- Associated Press - Tuesday, January 17, 2017

MONTGOMERY, Ala. (AP) - It may tough for economists to predict how a Donald Trump White House will affect Alabama, but the state’s business executives seem to have no such problem.

A survey taken after the election showed that optimism among Alabama business leaders surged to its highest level since 2005. It was also the largest jump in the quarterly survey’s 15-year history.

“Impact is very hard to predict,” said Ahmad Ijaz, senior research economist for the Center for Business and Economic Research at the University of Alabama. “But you can see the optimism that businesses feel for this election. That’s definitely reflected in (the numbers).”

The center compiles the Business Confidence Index using an online poll of business leaders to gauge their feelings about the quarter ahead, from changes in hiring to sales expectations. The index rose from 52.6 just before the election to 62.7 just after Trump’s win. Anything over 50 indicates growth ahead.

A separate, national study of small business owners found an even bigger jump in optimism after the election. There was a massive 38-point increase in owners who expect better business conditions, according to the monthly Index of Small Business Optimism by the National Federation of Independent Business. That sent the study to its highest level since 2004.

Rosemary Elebash, Alabama director of the National Federation of Independent Business, said those national trends are playing out in Alabama, as well.

“Small businesses aren’t going to invest in new equipment or facilities or create jobs unless they’re optimistic about the future, so these results are very encouraging,” she said.

Of course, optimism doesn’t always mean something good’s about to happen.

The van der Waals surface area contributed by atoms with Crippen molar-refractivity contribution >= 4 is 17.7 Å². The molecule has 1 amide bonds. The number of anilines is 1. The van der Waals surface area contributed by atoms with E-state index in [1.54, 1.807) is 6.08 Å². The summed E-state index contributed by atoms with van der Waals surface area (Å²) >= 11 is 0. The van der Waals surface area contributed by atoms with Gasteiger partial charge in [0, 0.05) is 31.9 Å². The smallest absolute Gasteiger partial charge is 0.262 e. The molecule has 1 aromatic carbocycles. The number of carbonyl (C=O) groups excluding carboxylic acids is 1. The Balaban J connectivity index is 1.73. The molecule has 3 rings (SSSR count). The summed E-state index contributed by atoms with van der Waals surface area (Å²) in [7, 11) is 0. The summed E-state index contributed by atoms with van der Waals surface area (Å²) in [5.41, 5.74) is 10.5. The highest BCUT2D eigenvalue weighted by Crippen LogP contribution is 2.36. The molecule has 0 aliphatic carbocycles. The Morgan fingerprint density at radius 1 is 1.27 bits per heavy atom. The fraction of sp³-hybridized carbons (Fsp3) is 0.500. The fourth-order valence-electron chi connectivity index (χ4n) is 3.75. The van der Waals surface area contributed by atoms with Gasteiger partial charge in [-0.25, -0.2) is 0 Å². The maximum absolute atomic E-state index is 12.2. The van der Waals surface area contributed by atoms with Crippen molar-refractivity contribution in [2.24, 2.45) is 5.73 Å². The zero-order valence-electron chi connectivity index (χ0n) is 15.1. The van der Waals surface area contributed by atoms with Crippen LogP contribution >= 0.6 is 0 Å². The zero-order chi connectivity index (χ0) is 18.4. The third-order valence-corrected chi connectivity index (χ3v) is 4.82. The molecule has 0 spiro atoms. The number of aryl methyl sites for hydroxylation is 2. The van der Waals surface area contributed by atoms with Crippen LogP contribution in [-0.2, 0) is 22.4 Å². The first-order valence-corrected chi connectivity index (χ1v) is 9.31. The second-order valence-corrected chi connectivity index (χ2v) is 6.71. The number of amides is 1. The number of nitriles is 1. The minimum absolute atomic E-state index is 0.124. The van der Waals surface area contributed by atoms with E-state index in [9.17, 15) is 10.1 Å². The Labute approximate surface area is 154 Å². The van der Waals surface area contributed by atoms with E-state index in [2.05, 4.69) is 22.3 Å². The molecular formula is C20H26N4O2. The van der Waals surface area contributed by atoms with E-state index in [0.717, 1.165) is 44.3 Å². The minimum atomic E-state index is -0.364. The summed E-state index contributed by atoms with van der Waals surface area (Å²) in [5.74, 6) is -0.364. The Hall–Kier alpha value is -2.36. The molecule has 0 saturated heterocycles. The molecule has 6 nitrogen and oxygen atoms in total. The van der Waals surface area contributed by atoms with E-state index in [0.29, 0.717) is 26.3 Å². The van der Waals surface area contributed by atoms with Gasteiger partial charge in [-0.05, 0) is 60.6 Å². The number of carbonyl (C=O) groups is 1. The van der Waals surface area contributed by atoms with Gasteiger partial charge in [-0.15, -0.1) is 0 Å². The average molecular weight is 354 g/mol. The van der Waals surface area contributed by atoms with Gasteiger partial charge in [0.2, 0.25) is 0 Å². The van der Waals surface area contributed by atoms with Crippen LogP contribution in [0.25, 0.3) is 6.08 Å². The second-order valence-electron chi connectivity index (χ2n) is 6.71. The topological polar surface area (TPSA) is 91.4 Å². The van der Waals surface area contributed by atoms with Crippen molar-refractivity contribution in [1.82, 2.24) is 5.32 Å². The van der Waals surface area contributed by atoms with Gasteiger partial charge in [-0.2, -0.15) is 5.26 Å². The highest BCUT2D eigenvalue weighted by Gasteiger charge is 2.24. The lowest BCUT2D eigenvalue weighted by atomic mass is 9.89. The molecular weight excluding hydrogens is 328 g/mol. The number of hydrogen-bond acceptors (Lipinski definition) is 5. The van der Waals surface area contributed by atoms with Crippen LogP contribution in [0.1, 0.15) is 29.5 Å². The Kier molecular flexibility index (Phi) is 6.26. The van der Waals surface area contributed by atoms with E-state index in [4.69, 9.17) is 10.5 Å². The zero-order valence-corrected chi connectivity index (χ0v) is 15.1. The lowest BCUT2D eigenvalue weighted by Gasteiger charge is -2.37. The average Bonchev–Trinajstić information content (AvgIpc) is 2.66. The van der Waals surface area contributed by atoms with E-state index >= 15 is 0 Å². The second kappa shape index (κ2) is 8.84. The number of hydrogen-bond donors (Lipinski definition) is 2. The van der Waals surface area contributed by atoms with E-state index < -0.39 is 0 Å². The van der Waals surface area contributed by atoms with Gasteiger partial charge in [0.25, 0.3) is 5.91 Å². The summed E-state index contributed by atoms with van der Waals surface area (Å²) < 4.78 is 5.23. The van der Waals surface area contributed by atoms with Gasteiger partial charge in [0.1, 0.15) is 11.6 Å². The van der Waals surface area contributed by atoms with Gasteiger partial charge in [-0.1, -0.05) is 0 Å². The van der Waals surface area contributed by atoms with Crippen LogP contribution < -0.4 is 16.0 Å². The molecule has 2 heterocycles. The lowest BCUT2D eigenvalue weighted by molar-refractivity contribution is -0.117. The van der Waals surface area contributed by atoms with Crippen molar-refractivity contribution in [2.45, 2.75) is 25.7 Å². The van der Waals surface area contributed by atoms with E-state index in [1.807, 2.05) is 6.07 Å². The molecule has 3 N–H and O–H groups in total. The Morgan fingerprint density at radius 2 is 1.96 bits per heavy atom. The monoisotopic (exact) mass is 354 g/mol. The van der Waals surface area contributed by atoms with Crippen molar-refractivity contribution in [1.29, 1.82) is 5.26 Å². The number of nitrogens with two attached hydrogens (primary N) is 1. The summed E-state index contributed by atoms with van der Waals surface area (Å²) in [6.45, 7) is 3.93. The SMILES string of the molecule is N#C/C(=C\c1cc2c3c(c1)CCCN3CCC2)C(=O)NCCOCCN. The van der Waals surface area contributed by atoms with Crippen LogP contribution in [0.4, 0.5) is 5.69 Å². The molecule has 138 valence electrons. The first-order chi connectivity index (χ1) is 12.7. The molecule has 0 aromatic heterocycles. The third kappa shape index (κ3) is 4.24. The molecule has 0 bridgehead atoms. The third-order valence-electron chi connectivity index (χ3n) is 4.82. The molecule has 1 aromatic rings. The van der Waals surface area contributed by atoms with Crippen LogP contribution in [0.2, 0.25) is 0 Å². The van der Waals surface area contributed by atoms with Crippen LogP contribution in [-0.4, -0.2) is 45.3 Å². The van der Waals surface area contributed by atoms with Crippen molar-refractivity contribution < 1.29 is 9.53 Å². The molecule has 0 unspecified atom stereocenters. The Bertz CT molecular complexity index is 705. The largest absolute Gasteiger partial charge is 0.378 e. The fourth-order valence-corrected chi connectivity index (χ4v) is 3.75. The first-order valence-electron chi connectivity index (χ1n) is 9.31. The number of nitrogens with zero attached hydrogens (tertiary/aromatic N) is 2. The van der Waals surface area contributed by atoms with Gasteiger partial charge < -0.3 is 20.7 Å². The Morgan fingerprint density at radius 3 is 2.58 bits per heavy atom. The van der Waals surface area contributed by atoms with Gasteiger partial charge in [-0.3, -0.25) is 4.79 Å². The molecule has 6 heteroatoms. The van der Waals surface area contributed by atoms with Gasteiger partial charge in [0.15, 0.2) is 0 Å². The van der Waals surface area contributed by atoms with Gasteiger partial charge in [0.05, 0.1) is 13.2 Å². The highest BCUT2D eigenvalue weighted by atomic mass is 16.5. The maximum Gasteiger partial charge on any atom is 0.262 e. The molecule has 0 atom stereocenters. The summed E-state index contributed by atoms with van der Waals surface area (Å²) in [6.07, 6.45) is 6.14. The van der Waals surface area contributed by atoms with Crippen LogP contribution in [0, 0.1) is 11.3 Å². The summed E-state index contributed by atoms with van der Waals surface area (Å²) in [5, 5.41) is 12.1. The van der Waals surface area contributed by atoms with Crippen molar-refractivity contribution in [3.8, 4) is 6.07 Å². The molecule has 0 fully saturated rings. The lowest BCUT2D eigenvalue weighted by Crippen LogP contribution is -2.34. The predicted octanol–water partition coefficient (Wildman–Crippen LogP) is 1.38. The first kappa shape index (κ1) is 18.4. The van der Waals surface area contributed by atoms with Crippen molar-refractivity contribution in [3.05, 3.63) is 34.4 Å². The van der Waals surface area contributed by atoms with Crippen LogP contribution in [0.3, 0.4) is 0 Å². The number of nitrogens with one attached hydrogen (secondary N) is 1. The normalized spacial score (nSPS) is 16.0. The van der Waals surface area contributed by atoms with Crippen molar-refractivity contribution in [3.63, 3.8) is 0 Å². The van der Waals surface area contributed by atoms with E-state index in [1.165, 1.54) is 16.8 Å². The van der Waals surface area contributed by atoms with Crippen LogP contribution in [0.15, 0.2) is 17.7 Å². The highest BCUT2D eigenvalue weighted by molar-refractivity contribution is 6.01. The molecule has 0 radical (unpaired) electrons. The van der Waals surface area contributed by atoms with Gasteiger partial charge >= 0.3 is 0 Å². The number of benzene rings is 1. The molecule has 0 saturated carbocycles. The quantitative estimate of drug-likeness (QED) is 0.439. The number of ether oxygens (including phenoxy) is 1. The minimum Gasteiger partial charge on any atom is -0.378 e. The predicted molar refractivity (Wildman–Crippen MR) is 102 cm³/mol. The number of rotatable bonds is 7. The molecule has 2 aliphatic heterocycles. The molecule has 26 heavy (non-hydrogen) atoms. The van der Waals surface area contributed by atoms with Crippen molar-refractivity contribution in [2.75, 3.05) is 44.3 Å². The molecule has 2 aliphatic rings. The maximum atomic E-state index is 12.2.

Auburn Montgomery economist Keivan Deravi said while Trump is talking about lowering corporate taxes, removing regulations and other business-friendly actions, it would take a while to make all of that a reality. And that’s assuming Congress is on board with everything.

“Saying I want to do something and getting it done are two different things,” Deravi said. “We’re not going to see any (impact) until late 2018, if then.”

Forecasts from other Alabama economists are similarly guarded.

Ijaz and his colleagues at the Center for Business and Economic Research are predicting a slight uptick in the pace of growth for Alabama’s economy this year. Meanwhile, they’re predicting very little change in the rate of job growth over the next two years.

The job forecast is one area where economists and business leaders seem to agree. Even with the unprecedented jump in CBER’s post-election confidence survey, executives were less optimistic about hiring than they were about growth in any other category.

Deravi said that’s because labor is the most costly part of doing business.

“You want to be 100 percent sure of the economy before you start adding employees,” he said.

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Information from: Montgomery Advertiser, https://www.montgomeryadvertiser.com

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